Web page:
Vice has called them “the greatest art rock band of all time.” Their new record, Thin Black Duke, has already found its way onto numerous year’s-best lists from Pitchfork to Business Insider. “Watching the band is no less than a religious experience,” announces CLRVYNT. “You MUST go. And you’ll never forget it.”
Oxbow defies genres. Loosely categorized as an experimental rock band, their sound is a riotous wave of noise, reined in by incredibly sharp and deliberate musicianship. Angular melodies and jagged drums split the mind open. The deep sliding wail of the fretless bass pulls the stomach’s tide. Tortured naked groans wrench the heart.
The San Francisco quartet has a cult following, built up over nearly three decades. Remarkably, they’ve maintained a steady lineup for 28 years, avoiding the drama, fights, egos, and other destructive forces that all too often rip apart brilliant bands.
It may seem counterintuitive, but the band members all credit their success and longevity in part to their joint decision not to pursue the band as a career. The choice has been integral to the group’s approach and their power, freeing them from commercial constraints to take risks and explore new artistic realms. These legends have full-time day jobs.
“I think our goals were clarified by the choice to not try to make a living at it,” explains singer and composer Niko Wenner. “Our artistic goals are sky high and our living goals are sky high too, and the way we’ve handled the living goals is to have real jobs and families. When I say clarified, it was always compatible with what we really wanted to do, but we perhaps didn’t fully understand that. And what we really wanted to do was make pieces of music, long-form pieces of music, that last. So that’s what we try to do, and that allows us to successfully be happy with what we’re doing outside the pressure of commerce.”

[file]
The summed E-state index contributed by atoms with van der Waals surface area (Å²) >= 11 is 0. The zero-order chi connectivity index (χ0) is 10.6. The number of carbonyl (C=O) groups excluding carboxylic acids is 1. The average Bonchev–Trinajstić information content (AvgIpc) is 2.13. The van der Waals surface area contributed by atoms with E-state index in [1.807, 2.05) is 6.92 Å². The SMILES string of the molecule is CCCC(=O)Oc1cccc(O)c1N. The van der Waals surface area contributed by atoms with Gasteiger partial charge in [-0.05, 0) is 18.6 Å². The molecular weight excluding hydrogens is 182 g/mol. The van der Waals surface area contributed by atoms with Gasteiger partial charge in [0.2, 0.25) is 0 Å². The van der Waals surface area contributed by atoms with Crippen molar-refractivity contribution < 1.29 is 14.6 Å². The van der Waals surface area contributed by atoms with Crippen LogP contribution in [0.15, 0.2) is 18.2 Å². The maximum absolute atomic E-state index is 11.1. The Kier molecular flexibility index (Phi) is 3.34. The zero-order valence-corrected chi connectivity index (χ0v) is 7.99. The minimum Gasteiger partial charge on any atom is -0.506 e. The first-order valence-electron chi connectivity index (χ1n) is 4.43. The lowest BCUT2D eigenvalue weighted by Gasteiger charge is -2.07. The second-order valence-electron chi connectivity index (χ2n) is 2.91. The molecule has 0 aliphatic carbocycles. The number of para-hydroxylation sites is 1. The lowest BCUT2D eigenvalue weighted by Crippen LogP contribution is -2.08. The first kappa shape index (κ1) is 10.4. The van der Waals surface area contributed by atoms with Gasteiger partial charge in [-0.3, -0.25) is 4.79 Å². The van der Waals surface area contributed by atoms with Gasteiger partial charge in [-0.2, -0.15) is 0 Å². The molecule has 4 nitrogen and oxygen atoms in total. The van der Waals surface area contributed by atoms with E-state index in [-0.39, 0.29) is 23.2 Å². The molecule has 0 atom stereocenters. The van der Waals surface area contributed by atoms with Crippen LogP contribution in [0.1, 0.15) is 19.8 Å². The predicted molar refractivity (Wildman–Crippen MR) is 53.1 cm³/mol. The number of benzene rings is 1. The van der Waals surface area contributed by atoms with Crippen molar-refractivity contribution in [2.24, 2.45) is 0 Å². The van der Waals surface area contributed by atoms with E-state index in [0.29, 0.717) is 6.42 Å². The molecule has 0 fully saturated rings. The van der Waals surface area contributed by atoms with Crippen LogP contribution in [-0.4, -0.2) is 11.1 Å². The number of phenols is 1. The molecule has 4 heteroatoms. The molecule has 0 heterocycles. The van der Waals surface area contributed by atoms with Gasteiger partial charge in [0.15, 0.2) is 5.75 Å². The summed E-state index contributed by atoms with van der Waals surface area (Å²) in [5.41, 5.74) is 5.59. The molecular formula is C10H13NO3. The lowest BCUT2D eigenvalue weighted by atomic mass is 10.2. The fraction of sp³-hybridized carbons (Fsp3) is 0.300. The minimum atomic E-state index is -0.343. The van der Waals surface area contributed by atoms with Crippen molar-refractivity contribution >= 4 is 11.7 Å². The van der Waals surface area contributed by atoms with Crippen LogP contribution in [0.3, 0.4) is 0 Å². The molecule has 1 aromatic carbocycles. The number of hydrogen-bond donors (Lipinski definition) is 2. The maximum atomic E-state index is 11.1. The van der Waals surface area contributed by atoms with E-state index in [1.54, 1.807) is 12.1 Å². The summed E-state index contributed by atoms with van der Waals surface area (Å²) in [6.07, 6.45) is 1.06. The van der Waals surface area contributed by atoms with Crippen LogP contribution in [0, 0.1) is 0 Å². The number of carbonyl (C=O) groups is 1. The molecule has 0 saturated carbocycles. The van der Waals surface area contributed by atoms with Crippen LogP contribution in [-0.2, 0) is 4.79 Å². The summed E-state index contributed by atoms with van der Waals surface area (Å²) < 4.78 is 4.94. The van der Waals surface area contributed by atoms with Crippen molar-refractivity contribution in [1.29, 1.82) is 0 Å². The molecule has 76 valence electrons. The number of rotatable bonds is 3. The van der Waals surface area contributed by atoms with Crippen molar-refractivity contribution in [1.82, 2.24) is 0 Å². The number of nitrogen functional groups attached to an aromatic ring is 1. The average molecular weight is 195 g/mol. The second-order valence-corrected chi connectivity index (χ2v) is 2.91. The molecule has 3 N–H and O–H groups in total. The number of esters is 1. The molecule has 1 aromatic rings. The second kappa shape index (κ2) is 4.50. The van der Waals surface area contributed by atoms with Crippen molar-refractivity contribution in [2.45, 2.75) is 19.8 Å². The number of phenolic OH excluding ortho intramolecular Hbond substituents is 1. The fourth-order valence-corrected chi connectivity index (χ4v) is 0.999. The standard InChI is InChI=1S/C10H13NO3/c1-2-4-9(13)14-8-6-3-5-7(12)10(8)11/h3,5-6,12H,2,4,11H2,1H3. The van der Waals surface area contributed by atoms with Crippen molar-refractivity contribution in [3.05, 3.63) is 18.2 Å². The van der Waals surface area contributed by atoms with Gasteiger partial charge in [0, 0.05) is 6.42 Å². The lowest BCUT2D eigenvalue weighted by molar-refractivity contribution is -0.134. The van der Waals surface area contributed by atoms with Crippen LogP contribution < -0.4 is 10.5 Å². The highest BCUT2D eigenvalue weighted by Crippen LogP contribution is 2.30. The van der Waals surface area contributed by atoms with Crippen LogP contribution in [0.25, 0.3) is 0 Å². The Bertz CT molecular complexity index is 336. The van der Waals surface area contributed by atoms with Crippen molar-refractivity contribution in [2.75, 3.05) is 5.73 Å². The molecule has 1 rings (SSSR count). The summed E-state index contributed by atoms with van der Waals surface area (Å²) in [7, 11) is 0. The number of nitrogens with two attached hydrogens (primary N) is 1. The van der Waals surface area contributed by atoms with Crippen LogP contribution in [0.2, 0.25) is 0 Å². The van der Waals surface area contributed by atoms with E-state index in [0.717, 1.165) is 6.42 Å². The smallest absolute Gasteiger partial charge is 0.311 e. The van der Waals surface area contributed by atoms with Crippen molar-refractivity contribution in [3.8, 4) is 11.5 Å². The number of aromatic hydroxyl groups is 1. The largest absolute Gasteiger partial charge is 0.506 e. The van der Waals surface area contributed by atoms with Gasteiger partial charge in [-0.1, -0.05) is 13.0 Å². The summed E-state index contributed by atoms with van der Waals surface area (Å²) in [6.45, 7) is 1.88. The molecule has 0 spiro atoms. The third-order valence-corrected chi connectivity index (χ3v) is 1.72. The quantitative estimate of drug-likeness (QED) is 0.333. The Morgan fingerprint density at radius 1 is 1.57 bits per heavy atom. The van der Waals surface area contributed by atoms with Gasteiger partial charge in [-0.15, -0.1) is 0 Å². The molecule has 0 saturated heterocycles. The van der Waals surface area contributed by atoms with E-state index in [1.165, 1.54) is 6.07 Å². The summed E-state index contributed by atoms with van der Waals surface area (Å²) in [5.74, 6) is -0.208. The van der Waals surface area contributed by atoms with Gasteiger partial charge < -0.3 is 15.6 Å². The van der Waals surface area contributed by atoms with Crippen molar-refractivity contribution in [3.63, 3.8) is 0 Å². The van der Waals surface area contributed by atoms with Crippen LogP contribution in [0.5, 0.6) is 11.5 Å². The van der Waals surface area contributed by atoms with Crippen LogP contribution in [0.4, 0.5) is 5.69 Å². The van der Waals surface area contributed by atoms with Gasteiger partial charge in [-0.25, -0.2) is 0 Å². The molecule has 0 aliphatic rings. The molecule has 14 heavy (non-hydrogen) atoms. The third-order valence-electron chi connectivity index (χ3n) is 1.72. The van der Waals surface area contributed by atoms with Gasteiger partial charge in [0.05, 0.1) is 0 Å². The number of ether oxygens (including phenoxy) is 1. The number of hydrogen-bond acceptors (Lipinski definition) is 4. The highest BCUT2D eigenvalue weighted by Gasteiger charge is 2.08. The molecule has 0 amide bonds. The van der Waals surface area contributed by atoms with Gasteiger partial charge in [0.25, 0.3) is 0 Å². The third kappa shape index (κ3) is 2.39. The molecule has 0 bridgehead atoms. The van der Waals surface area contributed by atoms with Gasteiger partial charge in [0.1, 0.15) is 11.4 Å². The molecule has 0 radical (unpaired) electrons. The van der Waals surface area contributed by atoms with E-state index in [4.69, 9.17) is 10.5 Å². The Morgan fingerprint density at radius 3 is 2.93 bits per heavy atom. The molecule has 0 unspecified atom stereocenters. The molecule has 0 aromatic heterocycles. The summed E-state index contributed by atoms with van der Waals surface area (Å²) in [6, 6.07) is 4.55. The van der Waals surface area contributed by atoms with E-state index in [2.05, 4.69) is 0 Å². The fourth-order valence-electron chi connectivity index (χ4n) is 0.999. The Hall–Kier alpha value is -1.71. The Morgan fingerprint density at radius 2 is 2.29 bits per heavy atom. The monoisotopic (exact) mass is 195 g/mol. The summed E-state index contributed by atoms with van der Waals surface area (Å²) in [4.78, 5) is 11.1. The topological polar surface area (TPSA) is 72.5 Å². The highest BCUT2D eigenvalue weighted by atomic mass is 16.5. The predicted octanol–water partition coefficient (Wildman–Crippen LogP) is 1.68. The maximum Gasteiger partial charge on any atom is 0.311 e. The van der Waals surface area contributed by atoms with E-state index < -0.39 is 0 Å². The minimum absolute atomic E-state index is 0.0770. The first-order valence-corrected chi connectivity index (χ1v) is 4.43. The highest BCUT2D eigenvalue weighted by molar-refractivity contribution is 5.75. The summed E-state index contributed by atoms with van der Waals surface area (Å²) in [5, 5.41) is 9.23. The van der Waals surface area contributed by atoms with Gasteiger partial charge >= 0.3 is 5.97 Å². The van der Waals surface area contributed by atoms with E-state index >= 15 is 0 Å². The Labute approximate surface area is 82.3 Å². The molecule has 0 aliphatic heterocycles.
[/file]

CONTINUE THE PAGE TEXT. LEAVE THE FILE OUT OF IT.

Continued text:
Singer Eugene Robinson is by day a Stanford-educated journalist, something he has referred to as his “Clark Kent identity.” Drummer Greg Davis builds race cars, and Dan Adams, when he’s not playing bass, is a mechanical engineer who once worked in Hollywood animatronics (remember Anaconda?).
Wenner is a bit evasive about his own day job. “I have chosen to get a job that has nothing to do with music. It’s a classic sort of musician’s job, so I can go home and not think about it, which is great, and I end up being the one in the band that spends the most time on the recording stuff.” The job may be necessary, but: “I think of myself as composer.” He pauses for a moment, mulling it over. “It’s been a… there’s always that back and forth, you know.”
We were lucky to share a bottle of wine with Wenner on an early autumn evening at Indie-Life HQ. After a few months in Philadelphia, he was preparing to return to the West Coast in a couple of days. The 53-year-old is a little reserved but warm, thoughtful, and sharp.
Wenner takes inspiration from American composer Charles Ives, who graduated from Yale School of Music and went into the insurance business. Supporting himself in this notably non-creative field allowed Ives “to make advances in music that were monumental and create art, sound art, to make music that changed music,” Wenner explains.